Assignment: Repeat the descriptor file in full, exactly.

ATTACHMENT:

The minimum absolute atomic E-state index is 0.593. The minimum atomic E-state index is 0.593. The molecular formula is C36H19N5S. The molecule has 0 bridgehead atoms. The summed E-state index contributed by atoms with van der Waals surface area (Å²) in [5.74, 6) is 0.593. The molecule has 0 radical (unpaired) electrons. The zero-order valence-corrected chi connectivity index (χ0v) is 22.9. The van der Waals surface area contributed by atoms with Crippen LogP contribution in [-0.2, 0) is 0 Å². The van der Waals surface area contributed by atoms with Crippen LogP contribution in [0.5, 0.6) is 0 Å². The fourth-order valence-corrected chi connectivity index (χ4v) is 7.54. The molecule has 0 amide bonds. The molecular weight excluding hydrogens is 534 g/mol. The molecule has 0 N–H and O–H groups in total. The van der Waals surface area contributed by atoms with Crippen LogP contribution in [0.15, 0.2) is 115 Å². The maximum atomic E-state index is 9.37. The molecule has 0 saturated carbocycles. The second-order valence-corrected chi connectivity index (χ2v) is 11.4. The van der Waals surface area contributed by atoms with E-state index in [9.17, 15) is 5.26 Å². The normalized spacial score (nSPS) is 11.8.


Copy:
The minimum absolute atomic E-state index is 0.593. The minimum atomic E-state index is 0.593. The molecular formula is C36H19N5S. The molecule has 0 bridgehead atoms. The summed E-state index contributed by atoms with van der Waals surface area (Å²) in [5.74, 6) is 0.593. The molecule has 0 radical (unpaired) electrons. The zero-order valence-corrected chi connectivity index (χ0v) is 22.9. The van der Waals surface area contributed by atoms with Crippen LogP contribution in [-0.2, 0) is 0 Å². The van der Waals surface area contributed by atoms with Crippen LogP contribution in [0.5, 0.6) is 0 Å². The fourth-order valence-corrected chi connectivity index (χ4v) is 7.54. The molecule has 0 amide bonds. The molecular weight excluding hydrogens is 534 g/mol. The molecule has 0 N–H and O–H groups in total. The van der Waals surface area contributed by atoms with Crippen LogP contribution in [0.15, 0.2) is 115 Å². The maximum atomic E-state index is 9.37. The molecule has 0 saturated carbocycles. The second-order valence-corrected chi connectivity index (χ2v) is 11.4. The van der Waals surface area contributed by atoms with E-state index in [9.17, 15) is 5.26 Å². The normalized spacial score (nSPS) is 11.8.